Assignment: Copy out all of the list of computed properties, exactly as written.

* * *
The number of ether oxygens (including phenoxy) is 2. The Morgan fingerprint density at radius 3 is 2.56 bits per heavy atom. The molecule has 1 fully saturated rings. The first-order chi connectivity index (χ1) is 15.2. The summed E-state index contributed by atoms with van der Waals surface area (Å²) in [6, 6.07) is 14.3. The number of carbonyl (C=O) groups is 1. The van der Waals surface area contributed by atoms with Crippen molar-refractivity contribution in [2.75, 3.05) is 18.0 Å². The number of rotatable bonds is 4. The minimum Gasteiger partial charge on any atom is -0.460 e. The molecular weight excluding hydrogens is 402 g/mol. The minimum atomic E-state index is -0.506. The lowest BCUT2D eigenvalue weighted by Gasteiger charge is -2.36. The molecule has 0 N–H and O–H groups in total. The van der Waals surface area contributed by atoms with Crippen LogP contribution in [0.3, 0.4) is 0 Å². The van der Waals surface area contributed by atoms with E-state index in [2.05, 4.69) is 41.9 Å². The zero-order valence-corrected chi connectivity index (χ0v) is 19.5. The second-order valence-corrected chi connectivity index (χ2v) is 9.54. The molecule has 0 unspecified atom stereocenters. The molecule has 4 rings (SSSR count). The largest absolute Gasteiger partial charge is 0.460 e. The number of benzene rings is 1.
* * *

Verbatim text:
The number of ether oxygens (including phenoxy) is 2. The Morgan fingerprint density at radius 3 is 2.56 bits per heavy atom. The molecule has 1 fully saturated rings. The first-order chi connectivity index (χ1) is 15.2. The summed E-state index contributed by atoms with van der Waals surface area (Å²) in [6, 6.07) is 14.3. The number of carbonyl (C=O) groups is 1. The van der Waals surface area contributed by atoms with Crippen molar-refractivity contribution in [2.75, 3.05) is 18.0 Å². The number of rotatable bonds is 4. The minimum Gasteiger partial charge on any atom is -0.460 e. The molecular weight excluding hydrogens is 402 g/mol. The minimum atomic E-state index is -0.506. The lowest BCUT2D eigenvalue weighted by Gasteiger charge is -2.36. The molecule has 0 N–H and O–H groups in total. The van der Waals surface area contributed by atoms with Crippen LogP contribution in [0.3, 0.4) is 0 Å². The van der Waals surface area contributed by atoms with E-state index in [2.05, 4.69) is 41.9 Å². The zero-order valence-corrected chi connectivity index (χ0v) is 19.5. The second-order valence-corrected chi connectivity index (χ2v) is 9.54. The molecule has 0 unspecified atom stereocenters. The molecule has 4 rings (SSSR count). The largest absolute Gasteiger partial charge is 0.460 e. The number of benzene rings is 1.